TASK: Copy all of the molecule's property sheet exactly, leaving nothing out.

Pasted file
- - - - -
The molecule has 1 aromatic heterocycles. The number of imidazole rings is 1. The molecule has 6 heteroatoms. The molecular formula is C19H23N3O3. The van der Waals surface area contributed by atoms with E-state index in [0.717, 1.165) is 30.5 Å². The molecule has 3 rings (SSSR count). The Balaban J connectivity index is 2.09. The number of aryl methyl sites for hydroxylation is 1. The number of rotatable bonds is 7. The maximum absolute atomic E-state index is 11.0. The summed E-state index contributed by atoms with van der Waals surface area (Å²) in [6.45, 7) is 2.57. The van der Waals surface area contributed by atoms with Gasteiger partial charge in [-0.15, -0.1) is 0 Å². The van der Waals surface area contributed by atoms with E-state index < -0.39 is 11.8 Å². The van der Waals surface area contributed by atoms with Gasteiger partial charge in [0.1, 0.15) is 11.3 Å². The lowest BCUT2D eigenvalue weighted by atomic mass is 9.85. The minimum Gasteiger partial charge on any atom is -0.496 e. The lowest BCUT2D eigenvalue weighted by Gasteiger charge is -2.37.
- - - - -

The molecule has 1 aromatic heterocycles. The number of imidazole rings is 1. The molecule has 6 heteroatoms. The molecular formula is C19H23N3O3. The van der Waals surface area contributed by atoms with E-state index in [0.717, 1.165) is 30.5 Å². The molecule has 3 rings (SSSR count). The Balaban J connectivity index is 2.09. The number of aryl methyl sites for hydroxylation is 1. The number of rotatable bonds is 7. The maximum absolute atomic E-state index is 11.0. The summed E-state index contributed by atoms with van der Waals surface area (Å²) in [6.45, 7) is 2.57. The van der Waals surface area contributed by atoms with Gasteiger partial charge in [-0.15, -0.1) is 0 Å². The van der Waals surface area contributed by atoms with E-state index < -0.39 is 11.8 Å². The van der Waals surface area contributed by atoms with Gasteiger partial charge in [0.1, 0.15) is 11.3 Å². The lowest BCUT2D eigenvalue weighted by atomic mass is 9.85. The minimum Gasteiger partial charge on any atom is -0.496 e. The lowest BCUT2D eigenvalue weighted by Gasteiger charge is -2.37.